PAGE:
Timing really is everything. When Bill Neil started as CIO at Indian River Medical Center in early 2011, his first order of business was to create a roadmap for the organization to become completely electronic. But just as they were get started to implement McKesson Horizon, the announcement came that changed everything. Neil and his team decided to take a leap of faith and go with Paragon, and it’s a decision he’s never regretted. In this interview, he talks about what it was like to hit the ground running as IRMC’s first CIO, the challenges he faces in managing a patient population that fluctuates by season and is heavily Medicare/Medicaid, what his team is doing to cut costs, and his advice for new CIOs.
- Imprivata SSO
- Revising the roadmap
- IRMC’s “Heart and lung transplant”
- Fine-tuning Paragon
- Marketing to patients in the practice setting
- Preparing for MU audits — “We’ve documented everything very well.”
- No plans for M&A
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When the announcement came out, there was a tough decision to be made. We could have stayed with Horizon, we could have jumped to Paragon, or we could have changed vendors entirely.
That also gave us an opportunity to do what I call a ‘heart and lung transplant’ of the organization. So when we went live with a big bang on May 21st, that meant everything.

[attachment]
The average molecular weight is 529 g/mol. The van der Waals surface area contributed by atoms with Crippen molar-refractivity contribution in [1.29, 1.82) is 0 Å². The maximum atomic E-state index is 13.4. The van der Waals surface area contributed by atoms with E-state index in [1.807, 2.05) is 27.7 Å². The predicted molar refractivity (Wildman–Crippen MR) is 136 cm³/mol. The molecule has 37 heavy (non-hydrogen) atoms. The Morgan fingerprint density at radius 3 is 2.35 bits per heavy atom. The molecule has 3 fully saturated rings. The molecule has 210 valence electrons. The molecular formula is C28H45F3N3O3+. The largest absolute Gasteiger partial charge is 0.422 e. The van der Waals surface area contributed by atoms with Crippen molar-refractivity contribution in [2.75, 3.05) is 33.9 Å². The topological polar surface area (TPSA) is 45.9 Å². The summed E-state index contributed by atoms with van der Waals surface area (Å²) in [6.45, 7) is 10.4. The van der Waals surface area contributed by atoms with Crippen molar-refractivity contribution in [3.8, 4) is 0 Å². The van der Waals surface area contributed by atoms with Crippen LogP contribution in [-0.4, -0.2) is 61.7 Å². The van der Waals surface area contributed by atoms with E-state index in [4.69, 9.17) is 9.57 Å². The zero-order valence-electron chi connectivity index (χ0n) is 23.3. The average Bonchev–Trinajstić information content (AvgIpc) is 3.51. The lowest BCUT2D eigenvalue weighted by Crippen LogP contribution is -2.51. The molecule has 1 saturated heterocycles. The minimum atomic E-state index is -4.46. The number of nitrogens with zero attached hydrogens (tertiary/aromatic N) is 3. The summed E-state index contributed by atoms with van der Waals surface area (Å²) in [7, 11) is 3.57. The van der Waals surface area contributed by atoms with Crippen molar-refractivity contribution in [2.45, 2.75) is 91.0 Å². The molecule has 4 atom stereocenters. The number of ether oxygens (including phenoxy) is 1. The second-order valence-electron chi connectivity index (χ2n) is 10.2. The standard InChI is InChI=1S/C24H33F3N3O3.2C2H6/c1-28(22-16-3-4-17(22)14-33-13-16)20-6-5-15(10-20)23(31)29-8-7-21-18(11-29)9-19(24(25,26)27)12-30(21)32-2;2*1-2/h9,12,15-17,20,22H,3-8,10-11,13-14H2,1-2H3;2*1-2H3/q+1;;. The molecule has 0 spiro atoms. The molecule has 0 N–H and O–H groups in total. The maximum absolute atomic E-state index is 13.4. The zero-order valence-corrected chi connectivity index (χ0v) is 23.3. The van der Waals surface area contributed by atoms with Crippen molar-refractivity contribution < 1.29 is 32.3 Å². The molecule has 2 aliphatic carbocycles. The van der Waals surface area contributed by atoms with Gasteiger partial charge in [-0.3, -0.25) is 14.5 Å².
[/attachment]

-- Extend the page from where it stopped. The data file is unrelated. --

I had to learn the environment pretty quick, and at the same time you have life changes because you’re moving, and it’s just everything at one time. But it worked out very well. I’ve been very fortunate.
We do a lot of marketing with flyers on how you can create your own portal, how you can interact with your physicians, and where you can schedule appointments and ask for prescription refills. The nice thing is that because it’s all Internet-based, they can interact and get to that information no matter where they are.
We have documented everything very well — from every core measure to every menu item itself, and what we’re doing around it. I’ve had independent HIPAA assessments and risk analysis done by an outside party. I think we’re in good position to withstand any kind of audit.
Gamble: Talking about single sign-on, which is something that I think must be one of those easy wins — well, maybe there are no easy wins, but relative to some of the other initiatives that you put in.
Neil: Yes. We use a product from Imprivata. We’ve also, besides just actually single sign-on, meaning you put in your user ID and your passcode one time for an extended period of time, we also have what we call tap-and-go devices. It’s not a true biometric, but it is not a true RFID either. It’s similar to RFID. What it does is you simply take your ID badge, you tap the device, and it automatically logs you on. The first time you do it, you do have to put in your passcode, so it’s a dual authentication. After that, you’re good for a select period of time where you just have to tap in, tap out. That helps out a lot with some of the physicians’ frustration with so many systems being used.
Gamble: Okay. So you started in February of 2011, and it seems like you jumped in right away with the decision to go with Paragon. Did you know going in that this was going to be a big thing on your plate and you were going to have to dive right into it with starting the CIO role there?